flag of Norway

The red, white and blue colors used in the flag of Norway represent freedom and independence.


Former Norwegian Flags

Norway has many former flags – which is unsurprising, given its long history. The first flag that was used in Norway was used during its time as the Kingdom of Norway from 872. The design is still in use today as the Royal Standard (the monarch’s flag). It was based on the Norwegian coat of arms and consisted of a red field with a golden crowned lion holding an axe.

Royal Standard of Norway

The Royal Standard of Norway, still in use today, has a red background with a golden lion holding an axe at its center.


The flag of the Kalmar Union was likely the next flag used in Norway. It was also the first Nordic Cross flag to represent the country. This flag was known as the “banner of the realms” and consisted of a yellow field with a red cross.

We’ve already mentioned that the current Norwegian flag is based on the Dannebrog, and that flag itself flew over Norway following the end of the Kalmar Union. However, at the end of the Danish period and around the same time as the flag of Sweden took its place, a different flag was also flown. During the period that Norwegians attempted to rise up against Sweden a version of the Danish flag was flown. However, it also featured a slightly different version of the golden lion from the Norwegian coat of arms in the canton. This flag remained in use to some extent until 1821 when the current flag was adopted.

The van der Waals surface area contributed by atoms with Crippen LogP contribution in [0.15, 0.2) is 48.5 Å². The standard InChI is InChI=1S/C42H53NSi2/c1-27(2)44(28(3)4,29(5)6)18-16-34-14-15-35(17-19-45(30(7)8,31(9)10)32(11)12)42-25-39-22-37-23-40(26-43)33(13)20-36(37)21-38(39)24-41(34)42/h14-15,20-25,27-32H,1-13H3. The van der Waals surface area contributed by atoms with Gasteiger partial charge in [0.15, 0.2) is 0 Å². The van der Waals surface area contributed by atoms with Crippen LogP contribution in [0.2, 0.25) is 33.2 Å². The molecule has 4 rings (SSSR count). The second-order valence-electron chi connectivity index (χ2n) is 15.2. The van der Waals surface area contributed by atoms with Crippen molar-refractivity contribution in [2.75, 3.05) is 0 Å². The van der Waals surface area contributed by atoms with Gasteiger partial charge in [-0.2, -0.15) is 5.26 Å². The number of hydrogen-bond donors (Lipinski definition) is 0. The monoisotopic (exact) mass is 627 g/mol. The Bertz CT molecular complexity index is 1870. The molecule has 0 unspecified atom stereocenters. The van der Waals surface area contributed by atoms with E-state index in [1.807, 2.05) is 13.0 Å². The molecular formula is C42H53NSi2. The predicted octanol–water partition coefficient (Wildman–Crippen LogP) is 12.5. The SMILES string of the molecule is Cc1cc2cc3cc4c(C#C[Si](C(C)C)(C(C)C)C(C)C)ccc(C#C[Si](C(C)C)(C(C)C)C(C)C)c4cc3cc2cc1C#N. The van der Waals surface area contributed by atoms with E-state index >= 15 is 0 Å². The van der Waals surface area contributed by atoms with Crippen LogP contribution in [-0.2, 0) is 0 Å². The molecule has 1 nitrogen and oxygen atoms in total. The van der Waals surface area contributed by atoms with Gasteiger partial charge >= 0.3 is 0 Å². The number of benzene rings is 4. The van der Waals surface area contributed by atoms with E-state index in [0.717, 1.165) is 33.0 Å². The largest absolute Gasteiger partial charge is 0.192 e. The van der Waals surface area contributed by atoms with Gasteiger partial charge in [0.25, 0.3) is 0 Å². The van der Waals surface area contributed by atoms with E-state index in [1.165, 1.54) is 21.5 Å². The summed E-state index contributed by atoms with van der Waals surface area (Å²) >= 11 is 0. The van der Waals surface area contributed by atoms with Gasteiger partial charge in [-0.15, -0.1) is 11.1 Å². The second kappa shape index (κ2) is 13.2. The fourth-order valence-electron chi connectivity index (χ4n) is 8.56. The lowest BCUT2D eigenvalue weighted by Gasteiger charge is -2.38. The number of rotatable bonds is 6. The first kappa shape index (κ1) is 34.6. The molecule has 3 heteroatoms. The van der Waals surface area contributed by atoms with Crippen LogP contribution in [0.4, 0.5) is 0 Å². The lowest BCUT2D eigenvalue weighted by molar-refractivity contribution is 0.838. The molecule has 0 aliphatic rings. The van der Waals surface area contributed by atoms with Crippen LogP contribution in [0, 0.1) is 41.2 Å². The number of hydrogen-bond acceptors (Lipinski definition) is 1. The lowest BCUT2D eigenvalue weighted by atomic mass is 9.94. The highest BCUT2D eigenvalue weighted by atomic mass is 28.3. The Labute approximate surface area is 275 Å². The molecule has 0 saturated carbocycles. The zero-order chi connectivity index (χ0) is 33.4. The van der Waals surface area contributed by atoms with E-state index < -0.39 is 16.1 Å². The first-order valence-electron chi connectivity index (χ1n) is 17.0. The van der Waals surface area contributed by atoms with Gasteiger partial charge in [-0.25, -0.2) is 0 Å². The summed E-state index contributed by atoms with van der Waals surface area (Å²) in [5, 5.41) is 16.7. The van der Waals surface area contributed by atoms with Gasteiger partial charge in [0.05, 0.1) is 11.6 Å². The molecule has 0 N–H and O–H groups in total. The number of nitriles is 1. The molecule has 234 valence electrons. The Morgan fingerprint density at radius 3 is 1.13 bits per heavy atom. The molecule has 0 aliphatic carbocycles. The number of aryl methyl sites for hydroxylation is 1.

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About the Author

Hannah is a writer at A-Z animals where her primary focus is on reptiles, marine life, mammals, and geography. Hannah has been writing and researching animals for four years alongside running her family farm. A resident of the UK, Hannah loves riding horses and creating short stories.